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Leicester City 2020/21 Season Review: Midfielders

It’s a great engine room, but it could use a few more colliers.

Leicester City v Newcastle United - Premier League Photo by Chloe Knott - Danehouse/Getty Images

With the season in the books, we’re taking a look back at how each of the players performed. We’ve already taken a look at the defense, so let’s run the rule over the midfielders.

I feel for Jack and Tanner and their attempts to rate our defenders and attacking players. The midfield was relatively stable compared to those roles, and it’s still a bit of a mess. Manager Brendan Rodgers was forced to make his lineups and shapes work with fistfuls of players unavailable through injury, and this led to seeing familiar faces in some unusual places.

Defensive Midfielders

The central midfield was anchored by what felt like an ever-present partnership of Youri Tielemans and Wilfred Ndidi. I say “felt like” because those two only started 21 of 38 league matches together in midfield. Ndidi missed almost a third of the season, and he was drafted into central defense on occasion when needed. The two of them were originally the holding midfielders in a 4-2-3-1 shape and kept their places when the injuries to Harvey Barnes and James Justin forced a switch to a 3-4-1-2.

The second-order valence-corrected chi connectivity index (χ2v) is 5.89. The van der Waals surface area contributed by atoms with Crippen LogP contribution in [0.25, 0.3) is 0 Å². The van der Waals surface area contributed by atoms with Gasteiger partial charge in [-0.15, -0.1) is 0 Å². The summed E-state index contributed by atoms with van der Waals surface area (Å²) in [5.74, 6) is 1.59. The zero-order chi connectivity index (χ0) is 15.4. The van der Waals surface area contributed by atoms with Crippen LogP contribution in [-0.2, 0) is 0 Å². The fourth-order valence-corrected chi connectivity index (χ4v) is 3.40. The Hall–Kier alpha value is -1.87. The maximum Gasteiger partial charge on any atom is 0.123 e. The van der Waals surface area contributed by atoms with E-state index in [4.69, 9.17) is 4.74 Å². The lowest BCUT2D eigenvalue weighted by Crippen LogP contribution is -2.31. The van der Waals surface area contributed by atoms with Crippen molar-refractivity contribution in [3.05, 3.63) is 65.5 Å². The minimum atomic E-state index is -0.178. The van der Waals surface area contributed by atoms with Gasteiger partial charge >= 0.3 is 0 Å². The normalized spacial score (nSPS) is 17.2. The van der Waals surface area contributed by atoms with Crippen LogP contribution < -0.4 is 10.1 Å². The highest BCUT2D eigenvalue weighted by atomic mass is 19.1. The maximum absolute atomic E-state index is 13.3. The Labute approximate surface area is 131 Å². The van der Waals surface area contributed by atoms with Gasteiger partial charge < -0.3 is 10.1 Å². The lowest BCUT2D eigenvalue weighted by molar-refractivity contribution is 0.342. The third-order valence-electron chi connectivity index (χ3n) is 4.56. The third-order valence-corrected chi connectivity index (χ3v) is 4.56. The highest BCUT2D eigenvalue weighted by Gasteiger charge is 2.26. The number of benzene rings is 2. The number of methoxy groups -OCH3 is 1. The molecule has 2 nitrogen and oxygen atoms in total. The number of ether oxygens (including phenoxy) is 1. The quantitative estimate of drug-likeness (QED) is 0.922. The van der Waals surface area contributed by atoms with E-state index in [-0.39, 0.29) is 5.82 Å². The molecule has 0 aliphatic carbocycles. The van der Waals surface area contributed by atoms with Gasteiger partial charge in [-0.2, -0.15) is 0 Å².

How good were they? They were amazing and so we’re just going to talk about them together. Ndidi’s ability to win the ball and growing confidence with it at his feet and Tielemans’ vision and range of passing were a match made in heaven. As per, Ndidi was our best player (7.25) and Youri was third with a 7.09. Youri won’t mind so much as he was named the club’s player of the year by fans and teammates alike.

Tottenham Hotspur v Leicester City - Premier League
No way through, mate
Photo by Julian Finney/Getty Images

Nampalys Mendy made 15 starts in midfield for the Foxes and I defy any reader to recall any moment where he had a big impact on a match. He is, by all accounts, an incredible worker and a very good teammate. He’s a tidy passer when moving the ball back and sideways and he got his first Leicester City assist this year. WhoScored gave him a rating of 6.36.

Attacking Midfielders

No matter the shape, the Foxes used a central attacking midfielder in the pocket behind the striker(s). Two players saw the bulk of their minutes in this role: James Maddison and Ayoze Perez. For Madders, it must have been a deeply frustrating season. When he wasn’t sidelined by injuries, he was playing through pain and seldom 100% of the player we all know he is. In spite of that, he managed nine goals and five assists in just 24 starts. His overall rating of 7.00 is misleading, as he made 9 appearances as a substitute and produced a more-impressive 7.23 when starting in his preferred position.

Leicester City v Tottenham Hotspur - Premier League Photo by Laurence Griffiths/Getty Images